At Monday morning’s Roanoke City council briefing, City Attorney Bill Hackworth presented State Senator John Edwards with a 2011 legislative session wish list. Edwards was alone. Delegate Bill Cleaveland had met with them earlier and Delegate Onzlee Ware was expected but never arrived.
For the second year in a row the Roanoke City School Board is pleading for the General Assembly to give them the option to start the school year earlier. Chairman David Carson has made it clear that he wants the option to start no more than two weeks before Labor Day.
If school divisions miss eight days in five of ten years, they can get a Labor Day waiver. Roanoke County meets this criterion but the city does not. School board member Lori Vaught pressed a reluctant Edwards to support it. Vaught said, “having to meet higher standards of accreditation … with reduced funds is very difficult … we really need that extra time.” Edwards said after the meeting that, “it wouldn’t pass.”
With a hungry school board waiting for an encouraging word, Vice-Mayor Dave Trinkle recapped a joint meeting they had with legislators. The meeting included Delegate Cleaveland. Trinkle’s question on school funding “got smiles from across the table,” he said.
Edwards voted against the budget because it short-changed education. He said $234 million was being transferred from the general fund to a transportation fund in a “crisis situation” – that wound up siphoning funds from education.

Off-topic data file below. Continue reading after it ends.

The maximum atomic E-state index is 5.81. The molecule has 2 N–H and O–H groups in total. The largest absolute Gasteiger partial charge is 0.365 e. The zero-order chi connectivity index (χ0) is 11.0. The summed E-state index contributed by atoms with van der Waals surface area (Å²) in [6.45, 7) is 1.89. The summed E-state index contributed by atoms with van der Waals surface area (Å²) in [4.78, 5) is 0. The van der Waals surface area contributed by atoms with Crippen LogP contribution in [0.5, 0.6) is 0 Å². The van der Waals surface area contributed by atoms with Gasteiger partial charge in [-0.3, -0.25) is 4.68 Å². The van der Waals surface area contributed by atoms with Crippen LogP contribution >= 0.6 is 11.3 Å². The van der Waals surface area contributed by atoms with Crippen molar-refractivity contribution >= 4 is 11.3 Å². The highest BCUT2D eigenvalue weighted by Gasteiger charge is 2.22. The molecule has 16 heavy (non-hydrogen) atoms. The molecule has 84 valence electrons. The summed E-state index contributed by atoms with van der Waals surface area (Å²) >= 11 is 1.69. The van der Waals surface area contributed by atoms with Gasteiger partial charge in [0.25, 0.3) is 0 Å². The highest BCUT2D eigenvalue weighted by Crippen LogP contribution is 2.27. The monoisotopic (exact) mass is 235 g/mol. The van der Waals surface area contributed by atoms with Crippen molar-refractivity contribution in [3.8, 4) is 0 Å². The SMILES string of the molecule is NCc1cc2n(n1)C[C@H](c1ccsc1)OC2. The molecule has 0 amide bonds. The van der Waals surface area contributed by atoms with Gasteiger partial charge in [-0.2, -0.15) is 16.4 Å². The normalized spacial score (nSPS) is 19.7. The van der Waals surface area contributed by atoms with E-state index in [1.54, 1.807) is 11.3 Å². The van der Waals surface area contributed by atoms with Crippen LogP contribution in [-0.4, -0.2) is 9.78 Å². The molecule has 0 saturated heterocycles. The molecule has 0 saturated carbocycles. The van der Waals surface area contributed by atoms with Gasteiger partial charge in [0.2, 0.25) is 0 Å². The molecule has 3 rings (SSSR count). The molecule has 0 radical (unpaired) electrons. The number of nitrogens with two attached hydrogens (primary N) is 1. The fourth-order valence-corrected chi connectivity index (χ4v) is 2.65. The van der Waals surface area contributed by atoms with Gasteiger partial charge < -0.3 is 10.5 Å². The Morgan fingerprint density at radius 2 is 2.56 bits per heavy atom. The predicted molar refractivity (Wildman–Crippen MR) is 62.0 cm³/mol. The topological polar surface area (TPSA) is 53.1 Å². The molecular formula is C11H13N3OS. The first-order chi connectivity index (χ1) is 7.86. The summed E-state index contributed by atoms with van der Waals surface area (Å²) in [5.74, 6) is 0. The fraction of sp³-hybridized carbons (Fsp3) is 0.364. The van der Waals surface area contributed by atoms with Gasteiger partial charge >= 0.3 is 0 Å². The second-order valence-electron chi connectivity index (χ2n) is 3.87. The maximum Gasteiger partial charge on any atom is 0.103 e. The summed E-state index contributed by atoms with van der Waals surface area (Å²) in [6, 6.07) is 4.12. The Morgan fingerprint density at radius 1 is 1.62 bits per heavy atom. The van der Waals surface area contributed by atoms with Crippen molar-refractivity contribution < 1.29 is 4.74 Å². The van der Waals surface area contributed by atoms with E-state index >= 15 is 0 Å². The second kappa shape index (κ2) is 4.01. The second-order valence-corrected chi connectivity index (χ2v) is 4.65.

Carson expressed fear that the federal stimulus-funding coming to the state would not go to education. He said, “at some point we hope that sanity will prevail from the state … the only sane ones seem to be our local council” – referring to the two cent meals tax increase.
Neighborhood groups like Old Southwest pushed to remove conflicting statutes that mandate emptying personal belongings from an evicted tenant’s dwelling. Hackworth said, “there ought to be a better way to do it.”
Senator Edwards was enthusiastic when it came to establishing the TransDominion Express Commission. The Commission would identify needed construction, reconstruction and improvements or repairs for passenger rail service.
Edwards thinks it is “really possible to start next year … it gets complicated … but it will happen.” The first step is money for bus service between Roanoke and Lynchburg. That would require about $100,000 from the city in operating expense.
Trinkle worried that low ridership and the early departure time might have a negative impact on the ultimate prize. The train leaves Lynchburg at 7:38 a.m. To make the bus Edwards said he’s known people who had to spend the night in a hotel. Parking is difficult and riders don’t care to leave their cars unattended.
The smart bus van carries 35 people. Edwards thinks that would be enough to justify rail service but he admitted to not knowing “the magic cutoff.” Bedford is showing interest and may share the cost to gain access.
By coordinating with the freight, Edwards believes the route could be done in stages and cost less than the projected $100 million. In addition he said he had just discovered that Norfolk Southern agreed to transfer $20 to $30 million from the Shenandoah Line to TransDominion.
Edwards assured Hackworth that eliminating the authority of localities to levy the BPOL (Business Professional Occupation and License Tax) and machinery tax was already a dead issue.
The city would like to join localities like the Outer Banks that charge five cents for each non-biodegradable plastic bag. The collected funds could be applied toward environmental efforts.
Edwards will also carry legislation from a resolution that passed at the 2:00 p.m. council meeting. It read identical to Roanoke County’s language declaring “spice” and synthetic cannabinoid drugs illegal.
A reduction in advertising legal notices in “stated papers of record” was requested to defray newspaper print cost. Hackworth said it costs the city “over a hundred thousand a year easily” to comply with the mandate.